Unloading gear onto Kapiti Island
Image: Emma Rowell | DOC

Archived content: This media release was accurate on the date of publication. 


The annual check of Kapiti Island’s trap network by DOC staff and volunteers shows the island is still predator free – which is vital to protect precious native species that live there, such as little spotted kiwi/kiwi pukupuku, kōkako and takahē.

Date:  31 August 2020

Each year over 200 mustelid and rodent traps spread across the island are armed, baited with dried rabbit and cinnamon-flavoured lure and left for around two months to see if any pests have made their way to the island sanctuary.

DOC Kapiti Wellington district operations manager Angus Hulme-Moir says no pests were detected this time round, which means the most recent incursion on Kapiti Island is the three stoats that were detected and removed in 2010-2011.

“It’s great to get another clean sheet for Kapiti Island. The 15,000 people that visit each year all have a role to play in keeping the island predator free by making sure there are no animal pests or plant seeds hitching a ride. This positive result is due to the collective care that everyone shows to the island.”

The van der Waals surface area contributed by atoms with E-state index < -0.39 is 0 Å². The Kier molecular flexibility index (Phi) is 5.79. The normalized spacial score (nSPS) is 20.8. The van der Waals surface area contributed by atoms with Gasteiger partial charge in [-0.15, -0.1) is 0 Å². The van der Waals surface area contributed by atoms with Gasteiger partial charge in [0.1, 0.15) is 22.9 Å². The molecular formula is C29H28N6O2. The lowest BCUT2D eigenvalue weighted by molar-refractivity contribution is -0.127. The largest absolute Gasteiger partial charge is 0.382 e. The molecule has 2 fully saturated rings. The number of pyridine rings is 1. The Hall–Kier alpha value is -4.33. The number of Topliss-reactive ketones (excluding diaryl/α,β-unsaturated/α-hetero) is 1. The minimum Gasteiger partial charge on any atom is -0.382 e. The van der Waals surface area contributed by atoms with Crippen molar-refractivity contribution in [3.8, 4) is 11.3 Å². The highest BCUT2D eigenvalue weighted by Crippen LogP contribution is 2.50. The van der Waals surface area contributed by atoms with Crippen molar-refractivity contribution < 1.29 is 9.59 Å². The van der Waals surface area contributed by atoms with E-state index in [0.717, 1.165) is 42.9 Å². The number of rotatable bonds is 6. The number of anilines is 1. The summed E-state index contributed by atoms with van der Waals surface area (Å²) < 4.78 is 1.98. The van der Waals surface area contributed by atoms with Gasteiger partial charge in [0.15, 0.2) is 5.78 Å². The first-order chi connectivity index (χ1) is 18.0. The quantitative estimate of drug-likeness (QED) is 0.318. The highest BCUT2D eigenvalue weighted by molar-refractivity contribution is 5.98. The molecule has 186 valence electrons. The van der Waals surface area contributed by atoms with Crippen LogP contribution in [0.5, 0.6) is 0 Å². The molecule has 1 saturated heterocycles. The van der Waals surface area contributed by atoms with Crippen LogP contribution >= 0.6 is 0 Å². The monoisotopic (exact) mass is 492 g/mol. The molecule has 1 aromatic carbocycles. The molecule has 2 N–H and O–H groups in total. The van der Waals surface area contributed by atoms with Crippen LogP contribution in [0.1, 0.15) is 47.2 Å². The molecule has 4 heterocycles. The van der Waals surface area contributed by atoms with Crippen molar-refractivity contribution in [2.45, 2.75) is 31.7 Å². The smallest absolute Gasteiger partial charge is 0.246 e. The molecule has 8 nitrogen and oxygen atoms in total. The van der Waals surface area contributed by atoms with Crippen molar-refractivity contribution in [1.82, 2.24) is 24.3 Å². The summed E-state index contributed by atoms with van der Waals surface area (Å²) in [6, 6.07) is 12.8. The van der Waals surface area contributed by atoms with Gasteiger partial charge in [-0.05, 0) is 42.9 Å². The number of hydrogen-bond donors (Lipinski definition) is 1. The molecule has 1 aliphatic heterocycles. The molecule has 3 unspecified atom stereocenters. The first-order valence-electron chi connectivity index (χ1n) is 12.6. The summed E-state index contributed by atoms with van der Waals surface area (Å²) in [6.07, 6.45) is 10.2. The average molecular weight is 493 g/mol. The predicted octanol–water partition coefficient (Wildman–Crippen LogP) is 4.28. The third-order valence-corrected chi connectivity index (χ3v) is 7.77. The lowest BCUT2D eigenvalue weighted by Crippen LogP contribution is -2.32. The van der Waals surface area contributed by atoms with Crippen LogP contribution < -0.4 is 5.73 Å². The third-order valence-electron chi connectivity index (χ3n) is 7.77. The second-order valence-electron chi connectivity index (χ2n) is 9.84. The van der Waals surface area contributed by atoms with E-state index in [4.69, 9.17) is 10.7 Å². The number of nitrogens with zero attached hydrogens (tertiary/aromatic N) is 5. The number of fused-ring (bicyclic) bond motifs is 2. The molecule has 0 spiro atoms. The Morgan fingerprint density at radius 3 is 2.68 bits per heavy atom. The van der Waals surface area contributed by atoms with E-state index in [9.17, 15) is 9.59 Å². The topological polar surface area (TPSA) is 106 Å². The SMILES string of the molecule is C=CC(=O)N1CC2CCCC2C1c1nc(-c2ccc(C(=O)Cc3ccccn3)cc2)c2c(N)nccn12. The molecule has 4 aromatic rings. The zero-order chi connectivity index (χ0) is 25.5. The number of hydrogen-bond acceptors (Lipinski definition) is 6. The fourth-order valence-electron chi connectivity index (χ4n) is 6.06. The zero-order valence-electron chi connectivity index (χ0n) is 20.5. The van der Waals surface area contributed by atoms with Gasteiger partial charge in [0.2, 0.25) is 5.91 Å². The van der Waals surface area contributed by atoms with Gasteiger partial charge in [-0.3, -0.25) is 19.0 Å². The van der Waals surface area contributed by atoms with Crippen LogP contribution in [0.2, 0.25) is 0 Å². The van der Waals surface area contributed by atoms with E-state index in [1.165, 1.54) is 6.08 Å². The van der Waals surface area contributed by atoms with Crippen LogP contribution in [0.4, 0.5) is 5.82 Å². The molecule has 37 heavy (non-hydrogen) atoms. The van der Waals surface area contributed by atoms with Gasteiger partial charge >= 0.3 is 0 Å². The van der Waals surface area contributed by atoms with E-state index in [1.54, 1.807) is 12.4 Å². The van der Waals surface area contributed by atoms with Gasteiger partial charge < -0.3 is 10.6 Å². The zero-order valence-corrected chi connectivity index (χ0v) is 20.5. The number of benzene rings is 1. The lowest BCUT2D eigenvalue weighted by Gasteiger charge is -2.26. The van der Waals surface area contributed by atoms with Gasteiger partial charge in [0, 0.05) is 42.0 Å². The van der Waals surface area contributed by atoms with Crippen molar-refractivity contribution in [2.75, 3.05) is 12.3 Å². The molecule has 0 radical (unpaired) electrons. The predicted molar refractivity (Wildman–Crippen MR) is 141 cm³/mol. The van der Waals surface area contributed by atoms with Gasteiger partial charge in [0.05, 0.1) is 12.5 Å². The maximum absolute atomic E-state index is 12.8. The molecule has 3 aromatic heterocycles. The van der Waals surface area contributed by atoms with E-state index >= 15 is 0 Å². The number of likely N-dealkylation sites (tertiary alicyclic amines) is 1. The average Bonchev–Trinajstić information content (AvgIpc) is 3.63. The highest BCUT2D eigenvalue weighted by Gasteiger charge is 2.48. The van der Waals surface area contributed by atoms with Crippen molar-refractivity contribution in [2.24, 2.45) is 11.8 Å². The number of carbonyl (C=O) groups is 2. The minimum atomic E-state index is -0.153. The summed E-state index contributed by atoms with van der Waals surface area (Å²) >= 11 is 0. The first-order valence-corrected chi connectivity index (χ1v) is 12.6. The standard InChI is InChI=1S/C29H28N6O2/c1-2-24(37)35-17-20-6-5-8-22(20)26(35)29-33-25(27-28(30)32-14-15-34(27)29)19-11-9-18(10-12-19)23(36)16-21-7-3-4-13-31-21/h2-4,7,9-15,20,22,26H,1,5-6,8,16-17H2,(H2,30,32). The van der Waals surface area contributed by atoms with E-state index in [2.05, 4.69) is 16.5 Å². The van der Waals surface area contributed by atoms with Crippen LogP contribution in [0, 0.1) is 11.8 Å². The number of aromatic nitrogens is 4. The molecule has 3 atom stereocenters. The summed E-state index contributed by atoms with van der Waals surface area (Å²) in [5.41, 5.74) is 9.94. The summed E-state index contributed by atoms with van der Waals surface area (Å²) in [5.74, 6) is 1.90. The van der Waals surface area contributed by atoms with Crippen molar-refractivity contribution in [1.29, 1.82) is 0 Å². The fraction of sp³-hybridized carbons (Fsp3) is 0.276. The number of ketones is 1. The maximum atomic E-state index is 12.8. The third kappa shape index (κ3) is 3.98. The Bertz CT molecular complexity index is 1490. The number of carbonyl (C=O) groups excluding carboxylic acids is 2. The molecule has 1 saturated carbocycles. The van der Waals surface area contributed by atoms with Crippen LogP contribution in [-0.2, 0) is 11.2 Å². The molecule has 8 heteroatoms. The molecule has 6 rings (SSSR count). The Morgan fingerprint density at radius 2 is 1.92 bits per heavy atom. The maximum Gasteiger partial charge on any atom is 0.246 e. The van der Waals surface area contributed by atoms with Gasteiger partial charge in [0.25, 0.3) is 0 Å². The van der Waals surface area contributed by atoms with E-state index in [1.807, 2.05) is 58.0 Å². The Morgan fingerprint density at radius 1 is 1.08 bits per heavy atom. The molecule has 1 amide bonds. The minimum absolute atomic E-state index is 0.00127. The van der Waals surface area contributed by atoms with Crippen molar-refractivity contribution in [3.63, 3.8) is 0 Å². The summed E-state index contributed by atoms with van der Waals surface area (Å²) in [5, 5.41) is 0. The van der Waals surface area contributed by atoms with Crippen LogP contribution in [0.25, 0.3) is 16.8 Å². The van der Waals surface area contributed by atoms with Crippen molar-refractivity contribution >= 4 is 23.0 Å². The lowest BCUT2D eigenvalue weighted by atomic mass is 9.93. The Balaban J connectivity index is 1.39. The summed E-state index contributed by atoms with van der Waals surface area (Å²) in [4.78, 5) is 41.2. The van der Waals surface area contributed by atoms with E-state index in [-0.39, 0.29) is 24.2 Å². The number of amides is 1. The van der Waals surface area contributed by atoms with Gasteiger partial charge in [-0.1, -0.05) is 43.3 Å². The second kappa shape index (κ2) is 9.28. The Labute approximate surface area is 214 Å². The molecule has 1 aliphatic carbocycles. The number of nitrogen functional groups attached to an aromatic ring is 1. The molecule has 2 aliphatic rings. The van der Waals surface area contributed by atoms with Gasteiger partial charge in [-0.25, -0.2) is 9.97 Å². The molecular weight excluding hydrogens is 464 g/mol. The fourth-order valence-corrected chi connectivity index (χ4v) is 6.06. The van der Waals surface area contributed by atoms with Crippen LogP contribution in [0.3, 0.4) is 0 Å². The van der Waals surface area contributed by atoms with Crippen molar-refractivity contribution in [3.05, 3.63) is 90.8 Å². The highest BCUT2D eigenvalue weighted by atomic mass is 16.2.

In the past 10 years there have been 21 incidents on the island that triggered an incursion response, but no pests were found to have made their way onshore. To help monitor for incursions there are also rodent, mustelid and Argentine ant-detection dog visits to the island and another network of 227 traps are set year-round on the coast at high-risk areas.

“The trip was originally scheduled for May, but it was postponed due to Covid. Happily neither the virus nor the weather got in the way this time, and we were able to go ahead under level 2 with some extra precautions,” said DOC Island Ranger Otis Berard, who organised the operation.

“The team of volunteer trappers and staff were also able to do maintenance on the tracks and traps. Overall we managed to do over two weeks’ worth of work in three days. On this trip we had a mix of local and National Office DOC staff, as well as volunteers, including LandSAR and GWRC contacts.”

Spending time off track throughout the island highlighted the importance of keeping the island pest free; teams heard little spotted kiwi/kiwi pukupuku calling at night, saw kōkako hopping through the canopy, and encountered other wildlife vulnerable to introduced pests. A parting treat while waiting for the return boat last week was seeing a kārearea/NZ falcon chasing a kererū/NZ wood pigeon flock across Rangatira flats before perching in a pōhutukawa by the beach.


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